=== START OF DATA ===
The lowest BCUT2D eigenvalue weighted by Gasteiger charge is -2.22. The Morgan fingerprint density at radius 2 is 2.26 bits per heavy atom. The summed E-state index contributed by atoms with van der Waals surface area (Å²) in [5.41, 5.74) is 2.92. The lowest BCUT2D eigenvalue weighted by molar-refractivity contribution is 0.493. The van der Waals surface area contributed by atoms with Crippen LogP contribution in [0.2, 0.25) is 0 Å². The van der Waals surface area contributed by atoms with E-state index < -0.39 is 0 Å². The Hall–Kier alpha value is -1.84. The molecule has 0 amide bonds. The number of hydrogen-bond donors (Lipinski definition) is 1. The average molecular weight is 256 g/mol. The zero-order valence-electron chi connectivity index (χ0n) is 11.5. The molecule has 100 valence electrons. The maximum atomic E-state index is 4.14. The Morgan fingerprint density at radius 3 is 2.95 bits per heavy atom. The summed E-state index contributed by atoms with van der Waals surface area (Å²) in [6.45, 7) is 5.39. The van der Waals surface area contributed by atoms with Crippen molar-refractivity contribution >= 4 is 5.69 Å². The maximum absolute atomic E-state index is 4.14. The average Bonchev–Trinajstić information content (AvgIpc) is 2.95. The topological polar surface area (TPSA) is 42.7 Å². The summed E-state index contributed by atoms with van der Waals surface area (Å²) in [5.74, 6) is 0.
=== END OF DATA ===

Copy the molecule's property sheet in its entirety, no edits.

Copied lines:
The lowest BCUT2D eigenvalue weighted by Gasteiger charge is -2.22. The Morgan fingerprint density at radius 2 is 2.26 bits per heavy atom. The summed E-state index contributed by atoms with van der Waals surface area (Å²) in [5.41, 5.74) is 2.92. The lowest BCUT2D eigenvalue weighted by molar-refractivity contribution is 0.493. The van der Waals surface area contributed by atoms with Crippen LogP contribution in [0.2, 0.25) is 0 Å². The van der Waals surface area contributed by atoms with E-state index < -0.39 is 0 Å². The Hall–Kier alpha value is -1.84. The molecule has 0 amide bonds. The number of hydrogen-bond donors (Lipinski definition) is 1. The average molecular weight is 256 g/mol. The zero-order valence-electron chi connectivity index (χ0n) is 11.5. The molecule has 100 valence electrons. The maximum atomic E-state index is 4.14. The Morgan fingerprint density at radius 3 is 2.95 bits per heavy atom. The summed E-state index contributed by atoms with van der Waals surface area (Å²) in [6.45, 7) is 5.39. The van der Waals surface area contributed by atoms with Crippen molar-refractivity contribution >= 4 is 5.69 Å². The maximum absolute atomic E-state index is 4.14. The average Bonchev–Trinajstić information content (AvgIpc) is 2.95. The topological polar surface area (TPSA) is 42.7 Å². The summed E-state index contributed by atoms with van der Waals surface area (Å²) in [5.74, 6) is 0.